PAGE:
The first text is in middle English (which existed in the period between Old and Modern English). In effect the work has been ‘improved’ so we can understand it (not a ‘literary’ improvement as such). Translation like this is a type of re-use. You take the text and transform it into another context. In this example the new context is another time. Translation being what it is, we accept it can always be improved even though sometimes there are ‘authoritative’ star translators – people who have translated a text with such nuance that it is considered hard to improve their translation. The German translations of Dostoyevsky by Svetlana Geier,(subject of the film ‘the Woman with the 5 Elephants’) are almost considered ‘final’ works in themselves. Somehow Svetlana Geier has come to be regarded as some kind of manifestation of Dostoyevsky. Even so, her works are translations and hence it is somehow easier for us to believe we can improve these because they are not the original.
So why not? Why not improve the original? Can’t we take a book, any book, and improve it? Why is that idea so difficult for us to engage with? Why is it easier for us to consider improving a translated work but not OK for us to consider improving the original? Why can we improve the work of Svetlana Geier but we can’t improve Dostoyevsky?.
Before going on – a few seconds to note a great irony here – we have the legal right to improve Dostoyevsky since his works are in the public domain – the copyright has expired so we are legally permitted to do what we like with the works. However we do not have the legal right to improve Svetlana Geier’s translations since they are translated works and as such are considered by copyright law to be original works. Svetlana’s works are still bound by copyright and will not expire for some time. And that, to me, goes to illustrate that ‘free licenses’ have very little to do with free culture.. but that’s another story…
One part of the puzzle involves publishing and authorship of static books building a robust unalterable context for the authoritative version ie the version born from the author. We (you or I) are not that author and so we cannot know the author’s intent with all its nuances. We should not, therefore, meddle with a work because we would be breaking our unspoken contract to preserve the author’s intent. It would not be, even though we have the tools and licensed freedom (in many cases) to change, considered an appropriate thing to do. We do not have the authority to do it. The authority is inherent in the author alone – so much so that the role of the author to the book is analogue to the role of ‘god’ to its creation. The author is the creator.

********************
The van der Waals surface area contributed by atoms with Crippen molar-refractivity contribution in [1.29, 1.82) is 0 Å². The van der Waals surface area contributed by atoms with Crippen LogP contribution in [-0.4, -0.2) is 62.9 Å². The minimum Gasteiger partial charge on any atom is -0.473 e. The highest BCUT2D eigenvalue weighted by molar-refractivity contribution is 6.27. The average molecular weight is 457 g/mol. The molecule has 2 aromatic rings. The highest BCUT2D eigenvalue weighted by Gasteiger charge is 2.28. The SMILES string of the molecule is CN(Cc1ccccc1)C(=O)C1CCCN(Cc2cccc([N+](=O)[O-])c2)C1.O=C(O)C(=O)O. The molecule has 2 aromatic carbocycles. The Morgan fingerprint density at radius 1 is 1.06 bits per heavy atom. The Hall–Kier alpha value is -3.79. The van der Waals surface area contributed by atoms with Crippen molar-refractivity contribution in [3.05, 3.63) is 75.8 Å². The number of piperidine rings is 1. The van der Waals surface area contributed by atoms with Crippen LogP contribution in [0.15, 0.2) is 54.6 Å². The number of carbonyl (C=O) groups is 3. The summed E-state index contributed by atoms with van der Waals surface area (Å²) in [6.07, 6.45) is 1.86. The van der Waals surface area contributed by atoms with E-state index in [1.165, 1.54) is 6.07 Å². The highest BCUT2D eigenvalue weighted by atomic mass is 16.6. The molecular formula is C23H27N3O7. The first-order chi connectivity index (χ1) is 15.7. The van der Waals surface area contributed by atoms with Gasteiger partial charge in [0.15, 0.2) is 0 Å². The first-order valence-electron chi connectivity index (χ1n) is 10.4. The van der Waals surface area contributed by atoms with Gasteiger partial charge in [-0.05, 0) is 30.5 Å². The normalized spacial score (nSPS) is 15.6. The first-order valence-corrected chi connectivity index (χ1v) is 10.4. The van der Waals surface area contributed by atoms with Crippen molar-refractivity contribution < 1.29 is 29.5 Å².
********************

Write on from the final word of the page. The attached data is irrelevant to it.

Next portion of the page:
In William Golding’s Lord of the Flies the children use Piggy’s glasses as a magnifying glass to start a fire. However, Piggy was short-sighted and hence starting fires with his glasses would be impossible as they are concave and concave lenses disperse light. You cannot start a fire with a concave lens. And yet would we allow anyone to alter the book to improve upon what is a rather trivial fact? No. No, because the book is Golding’s world and in Golding’s world, concave lenses start fires. Golding is the creator. He has the authority to change his creation and we do not.
So many layers to unravel. Let’s roll back a little to Book Sprints again – they are interesting here because the books are born from collaboration. There is no single author whose intent we need to imagine and hold dear. The authority is distributed from the outset. However, in my experience, it is still difficult to get people to cross that imaginary threshold and improve a work, even though the invitation is explicit. Many people still ask if they can improve a Book Sprinted work even though the mandate to change a work is obviously being passed by ‘the creators’ to anyone.
In fact, there is no guarantee that collaborative works pass on the mandate to change. Wikipedia is an interesting case in point. Wikis and Wikipedia have managed to introduce ideas of participative knowledge creation, but, as Lawerence Liang (http://vimeo.com/10750350) has argued, Wikipedia is possibly trying to establish itself as an authoritative knowledge base which also has the effect of revoking the mandate to change as has been experienced by many new contributors that find their edits reversed.
I think we will leave this all behind in time but it’s going to be a long time.
All books can be improved – even the most sacrosanct literary works. This is a good example of the ways that change is often not a result of the possibilities of technology but instead a rsult of the possibilities that have been closed to us through our internalisation of old technology. We have inherited a notion of Immovable Type. The only thing that can change that is the shock of possibility, necessity, or time.